Show menu
Closing Statement of the Anglican Primates

Persistent link: iarccum.org/doc/?d=1509
This permanent link may be used to link to this document.

Citation:
Primates of the Anglican Communion. "Closing Statement of the Anglican Primates" (Jerusalem). Anglican-Roman Catholic Dialogue. https://iarccum.org/doc/?d=1509.


To our beloved in Christ in the Anglican Communion:

Greetings in the name of the blessed Trinity;

As Primates of the Anglican Communion, gathered in the Holy City, Jerusalem, the Mother City of our Christian faith, we join with the Christian leaders in the Holy Land in a call for peace, justice and equality for all people. Of particular concern for us is the status of Jerusalem, a place sacred to the three great world religions, Christianity, Judaism and Islam. As we pray for the peace of Jerusalem we have constantly been reminded by the indigenous Christian community of our Anglican tradition, the Episcopal Diocese of Jerusalem and its bishops, that this peace can only be accomplished through dialogue, sharing and the acknowledgment of the equality of all three faiths.

We have experienced generous hospitality and the warm welcome of the Christian community as we discussed our concerns and priorities for the forthcoming Lambeth Conference of Bishops in 1998 and studied the document of the Inter Anglican Theological and Doctrinal Commission.

During our time here we heard the shocking news of the killing of Israeli children at the border of Jordan and we have seen first hand the dire poverty in the refugee camps in Palestine. We have expressed our concern over the Israeli government’s plan to construct a new development at Har Homa between East Jerusalem and Bethlehem and see this as a violation of the Oslo Accords and a threat to the peace process. We were the guest of Palestinian President Yasser Arafat in Gaza and Archbishop of Canterbury George Carey greeted the President of Israel on our behalf. The Archbishop and the Presiding Bishop of the United States, the Most Revd Edmond Browning, met with Prime Minister Benjamin Netanyahu on the last day of our meeting.

We have joined in worship with Roman Catholic, Protestant and Orthodox leaders, as well as Jewish and Muslim clergy, in a service in St George’s Cathedral. We take great pride in the Anglican presence here in the Province of Jerusalem and the Middle East and we pledge our support to the Primate, the Most Revd Ghais Abdel Malik of Egypt and to the bishops of the several dioceses.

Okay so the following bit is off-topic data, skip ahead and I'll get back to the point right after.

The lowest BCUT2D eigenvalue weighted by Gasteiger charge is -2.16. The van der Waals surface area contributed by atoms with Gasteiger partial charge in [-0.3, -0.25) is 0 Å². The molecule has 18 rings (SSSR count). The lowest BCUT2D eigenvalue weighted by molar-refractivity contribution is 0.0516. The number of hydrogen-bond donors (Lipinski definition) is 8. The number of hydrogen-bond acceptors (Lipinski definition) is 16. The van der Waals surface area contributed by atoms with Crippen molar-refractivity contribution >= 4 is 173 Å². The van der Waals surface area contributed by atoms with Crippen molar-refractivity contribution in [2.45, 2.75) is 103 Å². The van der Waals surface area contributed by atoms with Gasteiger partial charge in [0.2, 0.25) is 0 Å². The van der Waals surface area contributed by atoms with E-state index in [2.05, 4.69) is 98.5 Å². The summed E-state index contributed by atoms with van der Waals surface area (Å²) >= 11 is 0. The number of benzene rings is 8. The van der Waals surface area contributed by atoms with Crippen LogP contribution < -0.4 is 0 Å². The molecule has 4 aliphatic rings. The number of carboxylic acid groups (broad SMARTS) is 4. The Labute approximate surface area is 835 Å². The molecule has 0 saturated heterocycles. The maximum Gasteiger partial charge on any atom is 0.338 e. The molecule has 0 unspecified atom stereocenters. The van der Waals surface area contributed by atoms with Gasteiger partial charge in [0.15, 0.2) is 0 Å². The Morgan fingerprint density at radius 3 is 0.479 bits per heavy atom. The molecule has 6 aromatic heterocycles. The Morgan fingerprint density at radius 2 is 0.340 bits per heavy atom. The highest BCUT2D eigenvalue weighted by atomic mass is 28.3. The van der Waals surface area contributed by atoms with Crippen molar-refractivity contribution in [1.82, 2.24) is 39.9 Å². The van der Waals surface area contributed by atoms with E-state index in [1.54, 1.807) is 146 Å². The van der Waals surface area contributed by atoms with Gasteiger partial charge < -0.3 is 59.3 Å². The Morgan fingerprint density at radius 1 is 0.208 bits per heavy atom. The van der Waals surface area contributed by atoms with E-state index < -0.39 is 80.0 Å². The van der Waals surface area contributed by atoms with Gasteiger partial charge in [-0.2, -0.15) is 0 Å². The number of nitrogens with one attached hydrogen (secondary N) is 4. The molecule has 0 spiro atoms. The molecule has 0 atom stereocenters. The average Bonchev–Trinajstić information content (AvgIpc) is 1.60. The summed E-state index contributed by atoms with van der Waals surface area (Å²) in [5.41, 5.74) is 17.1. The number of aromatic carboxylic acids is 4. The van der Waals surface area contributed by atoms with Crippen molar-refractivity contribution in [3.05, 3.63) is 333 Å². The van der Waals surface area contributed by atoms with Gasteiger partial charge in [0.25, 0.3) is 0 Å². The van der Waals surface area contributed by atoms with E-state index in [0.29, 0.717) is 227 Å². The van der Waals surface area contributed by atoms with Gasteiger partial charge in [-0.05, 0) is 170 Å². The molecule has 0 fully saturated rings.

We call upon Anglicans throughout the world to work and pray for peace to take deep root in this troubled land. As the Archbishop of Canterbury, the Most Revd George Carey, said in preaching at St. George’s Cathedral, Jerusalem, “We are one with the people of Israel in their search for a lasting peace in the Middle East. The Jewish peoples have suffered enough in their long and terrible journey; We are one with the Palestinian people, also a proud and ancient people, whose journey, too, has been one of suffering. There can be no justice for one part of the human family without justice for another”.

We rejoice with the Anglican Bishops in Jerusalem in the honours bestowed on them by presidential decoration by President Arafat. We pay tribute to the ministry and witness of the Rt Revd Samir Kafity, Bishop in Jerusalem, and thank him for all his work for justice and peace in this land.

Even though the Holy Land was ever before us during this past week, we also heard stories from around our Communion of Churches – a suffering Communion – the never ending war in the Sudan, forced and illegal repatriation, the spirit of mistrust, hatred and exclusion in Burundi, the internal struggles of the church in Rwanda, the violation of rights in India and Pakistan, the long history of sectarian violence in Northern Ireland and the constant threat of conflict in Sri Lanka.

As part of our Lenten journey together as Fathers in God of this beloved Anglican Communion, we followed the Via Dolorosa for the Stations of the Cross. The vigour of this act of devotion reminded us of the suffering that awaits the Christian in this life. This is the city for which Jesus wept and we too weep over a city that still expresses the agony of that cross. But our hope as we approach the next millennium is in the reality of the Empty Tomb that we found at the end of our walk.

Alleuia Christ in Risen.
He is risen indeed, alleluia